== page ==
Listen/download mp3 of "Rooks"

Video performance of Title Track "Rooks":

Shearwater on WYNC Soundcheck

Monday, July 21, 2008

Black Crowes: Warpaint Unplugged

I was glad to see the Black Crowes get back together and put out the album Warpaint early this year. I just spent a little time figuring out the song Locust Street (below). Here's an NPR link to some performance they did in the NPR studio and this web-only outtake.

Locust Street (Robinson/Robinson - Black Crowes)

Dry bread on the table Em
Burn the mill salt the paper - G (riff)

And its easy pick-ins on Locust Street D
There's no place to hide C G
And you can't find love on Locust Street
But you can hear the sunrise crying
Can't you hear the sunrise crying C G
A song for you alone C G
riff E-D-C-D-C (Em G Em)
Sad eyes, weeping willow
Black cat blues, blacked out window

And its easy pick-ins on Locust Street
There's no place to hide
And you can't find love on Locust Street
But you can hear the sunrise crying
Can't you hear the sunrise crying
A song for you alone

Just a glimpse of what love could be Am F
Once a dream that I owned C G x3
What of many lonely longing souls
At least I'm not alone
Well at least I'm not alone
Am F C -
Em G Em (RIFF)
Ripe off the vine now lay rotten Em G
Like a dead end street forever forgotten

And its easy pick-ins on Locust Street D
There's no place to hide C G
And you can't find love on Locust Street
But you can hear the sunrise crying
Can't you hear the sunrise crying
A song for you alone

Monday, July 14, 2008

Fleet Foxes

It's official - my favorite album of 2008 so far is by Fleet Foxes. Take a listen to the a cappella opening of White Winter Hymnal to see what they are all about.

Here's a Paste Magazine interview with the acoustically-oriented Seattle-based folksy band.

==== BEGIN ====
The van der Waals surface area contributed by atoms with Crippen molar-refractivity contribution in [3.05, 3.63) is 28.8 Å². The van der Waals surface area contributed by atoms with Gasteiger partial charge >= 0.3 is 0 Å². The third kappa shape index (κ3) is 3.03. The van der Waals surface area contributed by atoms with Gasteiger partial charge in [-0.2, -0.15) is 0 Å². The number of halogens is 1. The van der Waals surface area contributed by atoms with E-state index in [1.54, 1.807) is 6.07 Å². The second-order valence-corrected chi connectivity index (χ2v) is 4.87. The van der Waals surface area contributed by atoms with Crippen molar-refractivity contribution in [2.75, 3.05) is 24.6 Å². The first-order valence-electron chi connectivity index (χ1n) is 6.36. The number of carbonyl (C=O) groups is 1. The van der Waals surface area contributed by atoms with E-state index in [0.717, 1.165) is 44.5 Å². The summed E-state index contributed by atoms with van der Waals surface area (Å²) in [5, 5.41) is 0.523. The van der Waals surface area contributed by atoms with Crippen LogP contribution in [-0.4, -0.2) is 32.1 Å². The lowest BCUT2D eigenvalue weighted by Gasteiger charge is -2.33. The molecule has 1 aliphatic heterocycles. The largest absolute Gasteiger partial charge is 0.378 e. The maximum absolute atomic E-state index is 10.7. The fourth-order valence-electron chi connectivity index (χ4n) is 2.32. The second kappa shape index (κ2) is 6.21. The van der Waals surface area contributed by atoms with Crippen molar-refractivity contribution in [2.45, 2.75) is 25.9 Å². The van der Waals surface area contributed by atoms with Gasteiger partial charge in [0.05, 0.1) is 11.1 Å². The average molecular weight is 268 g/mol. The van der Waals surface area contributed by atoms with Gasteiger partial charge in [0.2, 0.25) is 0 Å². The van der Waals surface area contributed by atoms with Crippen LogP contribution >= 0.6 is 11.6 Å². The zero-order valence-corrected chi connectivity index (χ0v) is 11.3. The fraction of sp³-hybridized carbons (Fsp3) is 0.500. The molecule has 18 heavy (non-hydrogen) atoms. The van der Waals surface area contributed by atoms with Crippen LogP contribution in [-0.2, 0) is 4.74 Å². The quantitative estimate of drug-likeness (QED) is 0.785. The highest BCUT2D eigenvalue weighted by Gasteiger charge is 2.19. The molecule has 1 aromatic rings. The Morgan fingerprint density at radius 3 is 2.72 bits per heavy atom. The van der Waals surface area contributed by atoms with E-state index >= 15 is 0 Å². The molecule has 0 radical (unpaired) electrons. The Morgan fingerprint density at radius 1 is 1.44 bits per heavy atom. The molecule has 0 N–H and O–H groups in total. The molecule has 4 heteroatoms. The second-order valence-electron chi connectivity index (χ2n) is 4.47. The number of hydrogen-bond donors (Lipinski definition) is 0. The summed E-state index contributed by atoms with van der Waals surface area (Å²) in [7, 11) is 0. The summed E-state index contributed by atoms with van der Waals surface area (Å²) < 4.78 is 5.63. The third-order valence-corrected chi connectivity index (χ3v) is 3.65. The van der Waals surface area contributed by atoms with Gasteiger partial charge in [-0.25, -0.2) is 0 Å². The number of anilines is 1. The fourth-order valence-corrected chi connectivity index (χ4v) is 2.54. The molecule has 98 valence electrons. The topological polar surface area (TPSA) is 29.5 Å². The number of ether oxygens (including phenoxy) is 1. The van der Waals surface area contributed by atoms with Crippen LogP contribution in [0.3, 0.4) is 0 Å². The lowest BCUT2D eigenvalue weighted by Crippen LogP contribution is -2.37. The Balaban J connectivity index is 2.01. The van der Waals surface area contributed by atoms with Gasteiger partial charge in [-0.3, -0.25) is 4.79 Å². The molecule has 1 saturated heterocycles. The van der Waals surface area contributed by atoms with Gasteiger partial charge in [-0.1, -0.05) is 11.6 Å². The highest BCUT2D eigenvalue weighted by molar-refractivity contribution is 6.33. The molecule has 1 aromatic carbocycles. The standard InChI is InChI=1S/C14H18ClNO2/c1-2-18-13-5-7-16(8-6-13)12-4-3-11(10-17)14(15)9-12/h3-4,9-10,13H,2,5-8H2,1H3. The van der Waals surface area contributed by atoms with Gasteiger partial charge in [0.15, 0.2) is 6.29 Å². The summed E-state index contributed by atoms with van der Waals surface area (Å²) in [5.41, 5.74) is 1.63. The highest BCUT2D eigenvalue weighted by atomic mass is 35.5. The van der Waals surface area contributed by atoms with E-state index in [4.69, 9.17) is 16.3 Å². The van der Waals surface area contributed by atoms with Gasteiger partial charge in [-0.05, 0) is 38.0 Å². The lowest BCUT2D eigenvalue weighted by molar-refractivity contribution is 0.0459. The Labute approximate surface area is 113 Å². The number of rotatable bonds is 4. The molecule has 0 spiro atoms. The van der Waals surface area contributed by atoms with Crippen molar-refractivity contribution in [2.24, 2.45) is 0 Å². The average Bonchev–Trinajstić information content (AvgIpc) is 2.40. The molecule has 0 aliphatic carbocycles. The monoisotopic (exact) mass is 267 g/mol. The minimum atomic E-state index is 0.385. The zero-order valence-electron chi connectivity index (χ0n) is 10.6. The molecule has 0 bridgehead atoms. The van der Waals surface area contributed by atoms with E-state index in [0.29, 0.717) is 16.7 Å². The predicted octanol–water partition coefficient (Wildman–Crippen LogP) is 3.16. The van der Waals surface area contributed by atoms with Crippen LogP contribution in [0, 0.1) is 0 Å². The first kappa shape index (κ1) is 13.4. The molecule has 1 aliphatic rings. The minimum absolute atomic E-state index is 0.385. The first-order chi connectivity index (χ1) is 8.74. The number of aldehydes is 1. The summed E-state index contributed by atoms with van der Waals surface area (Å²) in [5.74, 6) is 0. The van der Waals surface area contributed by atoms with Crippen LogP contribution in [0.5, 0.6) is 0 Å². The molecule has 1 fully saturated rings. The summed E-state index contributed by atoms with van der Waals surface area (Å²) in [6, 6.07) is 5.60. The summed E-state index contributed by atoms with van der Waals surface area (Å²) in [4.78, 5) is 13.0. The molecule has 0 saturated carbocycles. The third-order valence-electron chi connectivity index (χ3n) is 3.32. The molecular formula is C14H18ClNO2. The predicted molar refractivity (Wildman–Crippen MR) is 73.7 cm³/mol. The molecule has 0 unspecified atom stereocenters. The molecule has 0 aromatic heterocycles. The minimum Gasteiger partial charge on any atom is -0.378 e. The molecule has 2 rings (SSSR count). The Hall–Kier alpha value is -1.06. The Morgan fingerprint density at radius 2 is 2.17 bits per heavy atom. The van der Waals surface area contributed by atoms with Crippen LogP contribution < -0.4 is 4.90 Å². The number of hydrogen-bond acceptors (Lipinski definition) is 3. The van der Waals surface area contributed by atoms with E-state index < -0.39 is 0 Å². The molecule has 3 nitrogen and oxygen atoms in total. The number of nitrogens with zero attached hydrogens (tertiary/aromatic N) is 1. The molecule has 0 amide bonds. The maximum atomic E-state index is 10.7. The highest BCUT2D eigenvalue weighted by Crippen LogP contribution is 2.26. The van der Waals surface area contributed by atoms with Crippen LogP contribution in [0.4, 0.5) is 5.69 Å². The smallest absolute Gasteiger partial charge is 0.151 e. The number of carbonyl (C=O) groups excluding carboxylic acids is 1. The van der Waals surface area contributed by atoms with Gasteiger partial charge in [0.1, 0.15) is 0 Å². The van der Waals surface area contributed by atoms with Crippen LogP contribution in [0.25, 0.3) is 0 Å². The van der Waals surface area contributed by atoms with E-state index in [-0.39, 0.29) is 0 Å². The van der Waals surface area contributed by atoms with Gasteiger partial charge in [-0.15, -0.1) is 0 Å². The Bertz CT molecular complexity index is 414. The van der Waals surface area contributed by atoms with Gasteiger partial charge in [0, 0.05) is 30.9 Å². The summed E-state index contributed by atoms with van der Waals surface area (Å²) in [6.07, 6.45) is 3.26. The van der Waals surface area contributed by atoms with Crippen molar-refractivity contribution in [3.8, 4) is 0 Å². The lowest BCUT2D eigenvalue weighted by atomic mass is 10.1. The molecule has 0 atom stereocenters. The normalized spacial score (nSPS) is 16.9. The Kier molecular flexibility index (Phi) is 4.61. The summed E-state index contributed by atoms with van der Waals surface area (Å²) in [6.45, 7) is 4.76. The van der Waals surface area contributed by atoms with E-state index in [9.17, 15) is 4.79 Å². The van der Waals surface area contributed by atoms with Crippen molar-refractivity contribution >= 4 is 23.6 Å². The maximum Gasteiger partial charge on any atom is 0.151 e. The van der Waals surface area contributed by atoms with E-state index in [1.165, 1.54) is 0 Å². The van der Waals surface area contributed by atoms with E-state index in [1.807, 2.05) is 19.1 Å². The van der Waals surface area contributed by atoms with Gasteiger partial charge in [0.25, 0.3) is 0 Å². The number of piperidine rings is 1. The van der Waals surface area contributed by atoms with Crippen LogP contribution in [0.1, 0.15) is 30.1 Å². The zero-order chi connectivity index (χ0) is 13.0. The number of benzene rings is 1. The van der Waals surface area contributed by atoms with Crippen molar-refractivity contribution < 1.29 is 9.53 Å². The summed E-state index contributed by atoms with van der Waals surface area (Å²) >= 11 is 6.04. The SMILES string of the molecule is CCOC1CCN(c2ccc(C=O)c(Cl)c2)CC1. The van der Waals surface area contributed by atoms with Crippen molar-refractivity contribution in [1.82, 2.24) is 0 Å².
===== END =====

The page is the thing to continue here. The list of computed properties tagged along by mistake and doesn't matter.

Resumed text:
From NPR Music:
Robin Pecknold and Skye Skyelset are backed by some of Seattle's best musicians, formerly and currently in bands such as Pedro the Lion, Seldom, and Crystal Skulls. Through the support of friends, families, and credit cards, material for both the Sun Giant EP and Fleet Foxes' self-titled debut were recorded. On both, the band draws from the baroque, psychedelic pop of the '60s, sacred harp singing, gospel, and folk music.

Wednesday, July 9, 2008

Interview with Edward Droste of Grizzly Bear

I was a big fan of the 2006 (year of the Bear bands) indie retro low-fi Grizzly Bear album, "Yellow House" and look forward to the band's joining Radiohead as opener for six dates on its second North American tour leg as well as the new album they are currently working on, currently set for an April 2009 release.

Singer/guitarist Edward Droste tells Billboard.com the new material is sounding more optimistic and poppy than 2006's "Yellow House" (Warp). "I think we're all in a really poppy place for sure," Droste says. "There are dark lyrics in play, and it's not like the whole album is going to be an up-tempo radio pop thing at all. We'll probably never get played on the radio, but [on] just a couple of the songs the mood is perhaps a bit sunnier than 'Yellow House.'"